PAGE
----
Most businesses and organizations are aware of Google Ads and the fact that it can provide an infusion of traffic to almost any website, Maps listing or App on the web. However, there is sometimes confusion about how to get started with Google Ads, how to choose a budget, keywords, ads etc., and how to know that the traffic is working for you (or not). Today we’re going to cover some tips for who needs Google Ads management, who can handle their campaigns in-house and who should put Google Ads on a ‘come back to this one’ list.
Who Needs Google Ads?
If your organization has a budget and a very clear use case, Google Ads is worth looking into. How do you find a budget? Keyword research. Decide what keywords represent valuable traffic to your organization and use a keyword research tool to find out how much they would cost to show ads against. Here is a basic formula you can use to help:
(Monthly Impressions x 1% = Clicks) then (Clicks x Average Cost per Click)
For example, the keyword ‘google ads agency’ gets around 8,000 searches per month. At a 1% click through rate that’s 80 clicks a month times $2 a click or $166 a month for that keyword. Add up all the keywords you’d like to show ads against and that’s your budget. Your keyword list is negotiable and getting an informed opinion on which keywords to use is often a good idea.
Regarding the ‘very clear use case’ mentioned above, that’s jargon for, ‘what do you want to happen with those users’. Do you want them to buy something? Get in touch with you? Download some content? Creating a specific plan for success will help you define the success or failure of the effort. Think of it like investing; if you don’t know what return to expect how will you know if it’s working?
Who Needs Google Ads Management?
If you’re thinking of hiring a Google Ads agency or switching to a new one, ask yourself how successful your effort has been. Do you know what’s working and what’s not? Is your current account manager confident in how they are performing, and do they have a plan for the future?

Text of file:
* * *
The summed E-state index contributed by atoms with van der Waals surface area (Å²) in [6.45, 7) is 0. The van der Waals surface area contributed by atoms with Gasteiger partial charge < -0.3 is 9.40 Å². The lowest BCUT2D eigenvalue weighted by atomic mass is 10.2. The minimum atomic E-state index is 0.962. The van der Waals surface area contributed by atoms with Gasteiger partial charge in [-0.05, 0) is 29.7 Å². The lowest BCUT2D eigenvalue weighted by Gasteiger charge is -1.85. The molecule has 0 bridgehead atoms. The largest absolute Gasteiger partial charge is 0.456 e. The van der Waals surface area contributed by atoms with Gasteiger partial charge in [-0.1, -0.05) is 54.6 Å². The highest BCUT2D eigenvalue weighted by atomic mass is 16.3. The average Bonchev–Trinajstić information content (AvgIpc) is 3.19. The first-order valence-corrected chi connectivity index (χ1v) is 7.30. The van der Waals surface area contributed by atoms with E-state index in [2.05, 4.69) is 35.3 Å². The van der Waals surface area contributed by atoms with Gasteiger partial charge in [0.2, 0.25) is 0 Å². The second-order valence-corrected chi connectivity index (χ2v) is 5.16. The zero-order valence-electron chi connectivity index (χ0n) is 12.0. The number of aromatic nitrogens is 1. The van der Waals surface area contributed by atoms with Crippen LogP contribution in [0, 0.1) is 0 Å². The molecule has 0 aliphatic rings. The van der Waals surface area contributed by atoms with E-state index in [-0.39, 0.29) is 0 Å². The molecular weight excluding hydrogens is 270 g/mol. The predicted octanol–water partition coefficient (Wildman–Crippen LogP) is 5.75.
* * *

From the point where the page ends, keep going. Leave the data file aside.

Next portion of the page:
If you’re answering these questions ‘no’ or ‘maybe’ considering some outside Google Ads management might be worth looking into.
Hiring a Google Ads Agency
Hiring an outside vendor should be comfortable and relatively easy. After all, they should be taking tasks off your to-do list. Here are some tips for finding the right fit for your organization.
Profit Margin – If hiring an agency means your Google Ads campaigns are now in the red thanks to the management fees that’s a red flag. You shouldn’t pay $2,000 a month to manage $1,000 in ads. One exception to that rule would be if your Google Ads manager can show you a path to profitability. Some accounts lose money in the short run but make money once the manager has time to optimize and grow the account. Have an open discussion about costs, profit margin and what you’re hoping to get out of working together.
Transparency – Your Google Ads manager should be willing and able to share anything you want regarding the account, the campaign results and their strategy. Everything going on in your account should belong to you, from login access to clear insight on performance.
Planning & Attention – Google Ads is like any other part of your marketing effort; it relies on a unified message and timely action. If your campaigns lag behind website changes, don’t make good use of incentives or offer something vague to potential customers the effort isn’t likely to succeed. You’re paying for this traffic; it should be some of your best traffic.
When to Pause Google Ads
Over the years we’ve seen many organizations decide Google Ads ‘just don’t work’ for them. Sometimes that’s correct. Google Ads doesn’t work in all situations. Here are some tips on deciding if the channel doesn’t work or the strategy didn’t work.
If you worked with a seasoned Google Ads manager and your campaign strategy was well timed and well executed, it may be time to pause the account and come back later. Here are some common factors that can make an account look unsuccessful when that might not be true.
Inexperienced Management – no one is a pro the first time out, but if your account manager is new to Google Ads, be honest about that. Maybe a more seasoned hand on the steering when can turn your account around.
Bad Data – Tracking and measuring your results is important with any digital marketing. Check the data in Google Ads against Google Analytics to see if data sharing wasn’t set up correctly. Do you have conversions configured in both places? Are the two platforms sharing data?
Aggressive Testing – If you jumped into Google Ads with both feet you may have seen a big spike in traffic (and cost), which led to a quick withdrawal from the platform even if you gained conversions (sales leads, etc.).
Sometimes a more conservative set of tests can separate the good results from the bad. Each experiment can build on the last ones and a clear record can help you roll back any piece of the puzzle which fails along the way.
Hopefully this set of recommendations helps. If you have questions about your account, the approach taken in the past or anything else related to Google Ads, get in touch. We’d be happy to walk you through your options.